by David Graham
Yektan Türkyilmaz, a fourth-year graduate student in the Department of Cultural Anthropology, spoke to a crowd of about 70 Thursday at the von der Heyden Pavilion. He recounted the tale of his arrest and incarceration in Armenia this summer.
Türkyilmaz was arrested June 17 for exporting books more than 50 years old from Armenia shortly before he was scheduled to leave.
His speech focused on his situation in relation to the political conflict between Armenia and Turkey that centers around the so-called genocide of 1 million Armenians in 1915.
Originally, he said, agents of the National Security Service—commonly known as the KGB—tried to pin him with charges of spying for Turkey.
“The concept of ‘scholar’ is pointless to them. According to them, all scholars are spies,” Türkyilmaz said. “I got the treatment I did because of the image of Turk due to the genocide.”
Researching the involvement of Armenians, Kurds and Turks in the transformation of an region in eastern Turkey, he was the first Turkish scholar ever allowed to research in the National Archives of Armenia. The material he collected came under intense scrutiny during his detention.
“I got good advice from the KGB on my dissertation,” he joked. “They told me my topic was too broad.”
He added that a large effort to free him—including appeals from President Richard Brodhead and former U.S. Senator Bob Dole, a long-time advocate for Armenia—only created suspicion that he was a U.S. spy.
After authorities found 90 old books in his luggage, he became the first person ever charged under the obscure provision of Armenian law. The code of law prohibits the export of cultural value.
“It was only when they could find no basis [for espionage charges] that the issue of my illegally purchased books came into question,” he said, noting that he collects books and had not been aware of the law.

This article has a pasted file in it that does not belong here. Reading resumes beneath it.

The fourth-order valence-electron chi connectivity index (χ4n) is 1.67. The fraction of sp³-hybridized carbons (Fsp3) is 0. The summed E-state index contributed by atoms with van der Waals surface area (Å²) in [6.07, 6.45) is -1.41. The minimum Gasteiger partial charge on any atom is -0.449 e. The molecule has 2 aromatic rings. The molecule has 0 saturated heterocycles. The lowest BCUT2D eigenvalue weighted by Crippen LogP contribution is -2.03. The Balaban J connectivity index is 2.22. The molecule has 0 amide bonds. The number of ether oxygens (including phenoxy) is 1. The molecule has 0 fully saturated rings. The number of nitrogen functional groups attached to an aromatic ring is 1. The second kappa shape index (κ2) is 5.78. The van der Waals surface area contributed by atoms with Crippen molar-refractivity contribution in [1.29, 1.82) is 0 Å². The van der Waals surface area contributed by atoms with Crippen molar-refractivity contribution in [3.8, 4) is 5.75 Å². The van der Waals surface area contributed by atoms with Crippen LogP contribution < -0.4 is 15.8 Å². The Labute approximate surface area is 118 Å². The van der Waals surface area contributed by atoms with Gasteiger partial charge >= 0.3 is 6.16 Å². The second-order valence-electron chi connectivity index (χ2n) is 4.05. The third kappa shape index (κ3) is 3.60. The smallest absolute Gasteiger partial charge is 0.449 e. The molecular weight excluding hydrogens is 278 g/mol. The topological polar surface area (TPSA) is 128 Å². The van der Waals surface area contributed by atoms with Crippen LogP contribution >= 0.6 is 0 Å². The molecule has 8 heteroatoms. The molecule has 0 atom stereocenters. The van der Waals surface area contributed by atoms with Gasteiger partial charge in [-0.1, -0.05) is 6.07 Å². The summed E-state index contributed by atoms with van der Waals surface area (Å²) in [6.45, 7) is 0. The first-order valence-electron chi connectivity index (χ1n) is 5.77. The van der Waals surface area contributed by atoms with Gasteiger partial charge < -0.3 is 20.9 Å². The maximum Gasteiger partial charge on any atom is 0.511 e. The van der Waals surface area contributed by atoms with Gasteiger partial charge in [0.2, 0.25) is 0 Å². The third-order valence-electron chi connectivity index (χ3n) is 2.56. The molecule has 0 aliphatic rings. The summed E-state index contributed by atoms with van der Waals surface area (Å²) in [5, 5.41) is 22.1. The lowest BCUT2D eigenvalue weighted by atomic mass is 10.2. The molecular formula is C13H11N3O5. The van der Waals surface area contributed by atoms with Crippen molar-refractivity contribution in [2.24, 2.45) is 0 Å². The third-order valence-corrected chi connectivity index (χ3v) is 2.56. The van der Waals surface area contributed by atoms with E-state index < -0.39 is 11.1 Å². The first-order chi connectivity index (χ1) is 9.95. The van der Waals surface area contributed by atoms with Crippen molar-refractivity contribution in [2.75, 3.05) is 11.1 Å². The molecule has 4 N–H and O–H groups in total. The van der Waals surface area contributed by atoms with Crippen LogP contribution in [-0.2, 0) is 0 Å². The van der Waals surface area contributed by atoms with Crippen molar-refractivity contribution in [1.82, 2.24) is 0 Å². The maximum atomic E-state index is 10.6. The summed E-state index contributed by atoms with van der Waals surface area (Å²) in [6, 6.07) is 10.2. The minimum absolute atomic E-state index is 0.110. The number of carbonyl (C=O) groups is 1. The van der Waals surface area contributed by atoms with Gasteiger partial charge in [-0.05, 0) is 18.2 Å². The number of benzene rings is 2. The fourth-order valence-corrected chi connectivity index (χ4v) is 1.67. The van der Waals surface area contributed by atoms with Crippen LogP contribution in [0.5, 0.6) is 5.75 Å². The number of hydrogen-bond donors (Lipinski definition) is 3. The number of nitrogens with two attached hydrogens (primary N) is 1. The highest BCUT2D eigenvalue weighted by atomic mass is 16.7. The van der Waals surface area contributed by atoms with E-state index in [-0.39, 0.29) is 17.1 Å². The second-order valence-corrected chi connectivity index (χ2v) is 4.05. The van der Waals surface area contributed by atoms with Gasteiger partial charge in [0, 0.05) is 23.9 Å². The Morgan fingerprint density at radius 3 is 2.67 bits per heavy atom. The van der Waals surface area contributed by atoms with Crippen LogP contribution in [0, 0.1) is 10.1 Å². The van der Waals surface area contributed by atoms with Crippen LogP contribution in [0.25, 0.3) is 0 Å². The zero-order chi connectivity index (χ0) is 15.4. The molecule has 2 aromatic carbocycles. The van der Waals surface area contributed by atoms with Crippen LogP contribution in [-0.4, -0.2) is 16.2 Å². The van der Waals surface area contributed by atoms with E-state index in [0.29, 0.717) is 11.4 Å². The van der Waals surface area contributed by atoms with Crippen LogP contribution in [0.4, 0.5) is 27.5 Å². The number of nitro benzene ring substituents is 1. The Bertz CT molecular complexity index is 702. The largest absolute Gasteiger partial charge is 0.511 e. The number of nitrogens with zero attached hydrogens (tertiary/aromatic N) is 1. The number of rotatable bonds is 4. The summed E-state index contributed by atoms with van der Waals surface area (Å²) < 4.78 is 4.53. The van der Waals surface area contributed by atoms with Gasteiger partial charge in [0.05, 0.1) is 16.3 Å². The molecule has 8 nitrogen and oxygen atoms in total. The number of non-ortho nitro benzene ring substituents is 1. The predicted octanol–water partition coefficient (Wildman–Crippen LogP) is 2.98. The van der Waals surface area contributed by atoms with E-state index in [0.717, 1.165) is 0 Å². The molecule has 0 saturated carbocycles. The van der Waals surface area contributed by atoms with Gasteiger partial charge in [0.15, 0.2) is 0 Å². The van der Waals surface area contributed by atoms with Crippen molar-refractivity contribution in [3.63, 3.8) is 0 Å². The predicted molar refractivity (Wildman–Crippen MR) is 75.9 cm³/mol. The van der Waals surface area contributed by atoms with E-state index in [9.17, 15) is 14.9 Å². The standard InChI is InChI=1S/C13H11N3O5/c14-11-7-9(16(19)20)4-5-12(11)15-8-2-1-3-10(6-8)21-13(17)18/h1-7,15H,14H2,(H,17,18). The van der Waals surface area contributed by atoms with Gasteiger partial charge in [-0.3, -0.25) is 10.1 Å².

In jail, Türkyilmaz said he could hear the screams of prisoners being tortured on the floor above him and said he was forced to sign a contract with a lawyer he believes was on the NSS payroll.
Türkyilmaz was released Aug. 15 after receiving a two-year suspended sentence. Before his speech Thursday, he said he was proud that “open-minded scholars [in Turkey and Armenia] have created a new dialogue” that replaces the hostility that existed before his case.
“It’s a pretty incredible story,” said senior Marina Kukso. “It shows research and the academy can be more relevant and politicized.”
His case became a national issue, receiving attention from the Armenian media.
“Duke University must be the most famous university in all of Armenia,” he said.
As an ethnic Kurd, a Turkish national and an Armenian speaker, Türkyilmaz said his identity exacerbated his problems.
“I got strong support from Armenian politicians,” he said, but he also noted the support was fruitless because the NSS answers only to the president and is independent of all other authority. He also added that pro-Soviet sentiments were a problem in the country.
Türkyilmaz attributed some of the complications in his case to his cross-cultural background and academic perspective.
“I was like a U.R.O.—unidentified researching object—for them,” he said. “They couldn’t understand who I was. I think they were really curious.”
However, he said his controversial views—in tandem with the strained Armenian-Turkish relations—made it politically difficult for Turkish officials to publicly support him.
Although he does not need to do anymore research in Armenia for his dissertation, he would like to return to the country, he said Oct. 18.
“Why not? For me, there is no difference between Armenia and Turkey,” he said. “They are both my country—I love the people. I love the country.”
Thursday’s speech was the keynote address for “Working Rights: Labor and Human Rights in the Transnational South,” a two-day conference sponsored by the Duke Human Rights Initiative that will continue through Friday.